• Bait-and-Switch Comment: When she gives comments about a project of magazine cover, Annie start saying everything is perfect, then she says it is dull, so it has to be scrapped.
  • Betty and Veronica: Annie (Archie) has to choose between her husband (Betty), who is a Nice Guy, a successful lawyer and a city-dweller like her, and Tom (Veronica), a rancher who does not want to leave the country and who is generally sarcastic with her.
  • Bittersweet Ending: The book and film have two very different versions: in the book, Tom Booker dies while saving Grace from a ferocious wild mustang. Annie later finds out she's pregnant, and while she can't tell if Robert or Tom is the father, the pregnancy helps her back on her feet and healing the relationship between her, Grace and Robert (though she and Robert separates). In the film, Tom stays alive, but Annie is unable to hurt her family and leaves while Tom watches after her from horseback on a hill.
  • By "No", I Mean "Yes": When Diane asks if Annie was fired, Annie denies it at first, and then admits, "Yeah, I was fired."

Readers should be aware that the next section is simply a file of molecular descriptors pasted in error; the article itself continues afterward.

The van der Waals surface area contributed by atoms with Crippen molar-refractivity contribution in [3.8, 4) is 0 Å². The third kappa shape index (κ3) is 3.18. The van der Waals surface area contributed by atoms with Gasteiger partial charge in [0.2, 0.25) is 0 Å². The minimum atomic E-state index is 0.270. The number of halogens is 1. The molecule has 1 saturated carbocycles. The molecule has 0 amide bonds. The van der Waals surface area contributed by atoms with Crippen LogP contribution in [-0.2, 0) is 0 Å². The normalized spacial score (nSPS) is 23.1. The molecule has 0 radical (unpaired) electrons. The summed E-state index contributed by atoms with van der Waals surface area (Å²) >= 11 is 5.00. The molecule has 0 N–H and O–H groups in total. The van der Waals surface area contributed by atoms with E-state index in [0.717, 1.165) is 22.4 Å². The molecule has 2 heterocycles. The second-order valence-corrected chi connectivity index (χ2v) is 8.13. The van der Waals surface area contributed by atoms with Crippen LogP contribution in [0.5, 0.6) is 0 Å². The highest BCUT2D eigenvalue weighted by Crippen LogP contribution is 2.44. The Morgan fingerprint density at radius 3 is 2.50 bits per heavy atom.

• Calling the Old Man Out: Grace confronts her mother at Little Bighorn Battlefield National Monument. She tells her that she treats everybody (including her daughter and husband) as her employees.
  • The City vs. the Country: Grace MacLean and her mother are from New York. They settle in a ranch in Montana. Grace is forced to go there by her mother. Progressively, they both start enjoying the life there.
  • Cool Horse: Pilgrim. Even if he is badly injured, Joe Booker, Tom's nephew, acknowledges that it was a magnificent horse.
  • Cry into Chest: Grace does this twice. First, after a bitter argument with her mother (after it's revealed she tried to ride a horse again without asking anyone's permission), and Annie is leaving, Grace starts crying and asking aloud, "Who's going to want me?", at which point Annie comes back and hugs her as Grace continues to cry. The second time, it's to Tom when Grace finally tells him about the accident.
  • Defrosting Ice Queen: Annie is a cold and successful businesswoman in the beginning. Her daughter tells her that she treats everybody (including her daughter and husband) as her employees. Tom Booker will soften her cold demeanor during the course of the film.
  • Determinator: Annie is determined to get Tom Booker to break Pilgrim in. When he rejects her proposal on the phone, she decides to go from New York to Montana by car with the horse and her daughter, even if her daughter and her husband do not agree with this plan.
  • Go Mad from the Revelation: Pilgrim, Grace's horse, goes mad because of the shock of the accident.